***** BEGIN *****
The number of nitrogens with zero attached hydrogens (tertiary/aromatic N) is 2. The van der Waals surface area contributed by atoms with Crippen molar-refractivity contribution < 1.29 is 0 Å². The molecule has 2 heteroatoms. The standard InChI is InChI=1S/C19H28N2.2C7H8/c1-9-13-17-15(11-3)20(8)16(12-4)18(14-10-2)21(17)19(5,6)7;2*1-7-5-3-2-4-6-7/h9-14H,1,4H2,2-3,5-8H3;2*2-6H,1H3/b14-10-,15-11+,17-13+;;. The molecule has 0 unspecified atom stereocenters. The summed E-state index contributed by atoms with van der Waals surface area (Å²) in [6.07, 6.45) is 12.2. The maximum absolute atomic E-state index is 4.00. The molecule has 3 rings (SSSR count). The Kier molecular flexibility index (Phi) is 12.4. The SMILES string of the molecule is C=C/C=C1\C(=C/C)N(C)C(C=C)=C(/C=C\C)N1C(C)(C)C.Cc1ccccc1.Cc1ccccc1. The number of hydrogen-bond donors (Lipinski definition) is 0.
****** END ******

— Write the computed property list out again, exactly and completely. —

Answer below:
The number of nitrogens with zero attached hydrogens (tertiary/aromatic N) is 2. The van der Waals surface area contributed by atoms with Crippen molar-refractivity contribution < 1.29 is 0 Å². The molecule has 2 heteroatoms. The standard InChI is InChI=1S/C19H28N2.2C7H8/c1-9-13-17-15(11-3)20(8)16(12-4)18(14-10-2)21(17)19(5,6)7;2*1-7-5-3-2-4-6-7/h9-14H,1,4H2,2-3,5-8H3;2*2-6H,1H3/b14-10-,15-11+,17-13+;;. The molecule has 0 unspecified atom stereocenters. The summed E-state index contributed by atoms with van der Waals surface area (Å²) in [6.07, 6.45) is 12.2. The maximum absolute atomic E-state index is 4.00. The molecule has 3 rings (SSSR count). The Kier molecular flexibility index (Phi) is 12.4. The SMILES string of the molecule is C=C/C=C1\C(=C/C)N(C)C(C=C)=C(/C=C\C)N1C(C)(C)C.Cc1ccccc1.Cc1ccccc1. The number of hydrogen-bond donors (Lipinski definition) is 0.